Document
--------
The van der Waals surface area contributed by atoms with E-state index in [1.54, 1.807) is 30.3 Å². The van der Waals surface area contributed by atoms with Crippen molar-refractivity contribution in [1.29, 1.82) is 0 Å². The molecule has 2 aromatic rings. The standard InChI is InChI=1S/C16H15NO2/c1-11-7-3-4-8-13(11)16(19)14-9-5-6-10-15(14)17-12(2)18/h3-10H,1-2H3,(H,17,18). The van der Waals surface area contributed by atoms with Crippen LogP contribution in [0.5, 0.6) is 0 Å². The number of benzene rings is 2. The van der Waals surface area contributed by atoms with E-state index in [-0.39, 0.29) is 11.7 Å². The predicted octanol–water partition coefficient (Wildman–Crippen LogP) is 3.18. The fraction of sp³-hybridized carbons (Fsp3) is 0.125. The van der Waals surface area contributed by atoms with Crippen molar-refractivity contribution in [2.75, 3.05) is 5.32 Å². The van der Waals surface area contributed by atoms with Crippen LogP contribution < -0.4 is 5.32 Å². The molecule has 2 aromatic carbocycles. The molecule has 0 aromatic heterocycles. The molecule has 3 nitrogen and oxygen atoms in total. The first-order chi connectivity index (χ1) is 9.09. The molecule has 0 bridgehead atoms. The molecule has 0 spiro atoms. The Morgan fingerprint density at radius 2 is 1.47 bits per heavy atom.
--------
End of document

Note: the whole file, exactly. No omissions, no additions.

The van der Waals surface area contributed by atoms with E-state index in [1.54, 1.807) is 30.3 Å². The van der Waals surface area contributed by atoms with Crippen molar-refractivity contribution in [1.29, 1.82) is 0 Å². The molecule has 2 aromatic rings. The standard InChI is InChI=1S/C16H15NO2/c1-11-7-3-4-8-13(11)16(19)14-9-5-6-10-15(14)17-12(2)18/h3-10H,1-2H3,(H,17,18). The van der Waals surface area contributed by atoms with Crippen LogP contribution in [0.5, 0.6) is 0 Å². The number of benzene rings is 2. The van der Waals surface area contributed by atoms with E-state index in [-0.39, 0.29) is 11.7 Å². The predicted octanol–water partition coefficient (Wildman–Crippen LogP) is 3.18. The fraction of sp³-hybridized carbons (Fsp3) is 0.125. The van der Waals surface area contributed by atoms with Crippen molar-refractivity contribution in [2.75, 3.05) is 5.32 Å². The van der Waals surface area contributed by atoms with Crippen LogP contribution < -0.4 is 5.32 Å². The molecule has 2 aromatic carbocycles. The molecule has 0 aromatic heterocycles. The molecule has 3 nitrogen and oxygen atoms in total. The first-order chi connectivity index (χ1) is 9.09. The molecule has 0 bridgehead atoms. The molecule has 0 spiro atoms. The Morgan fingerprint density at radius 2 is 1.47 bits per heavy atom.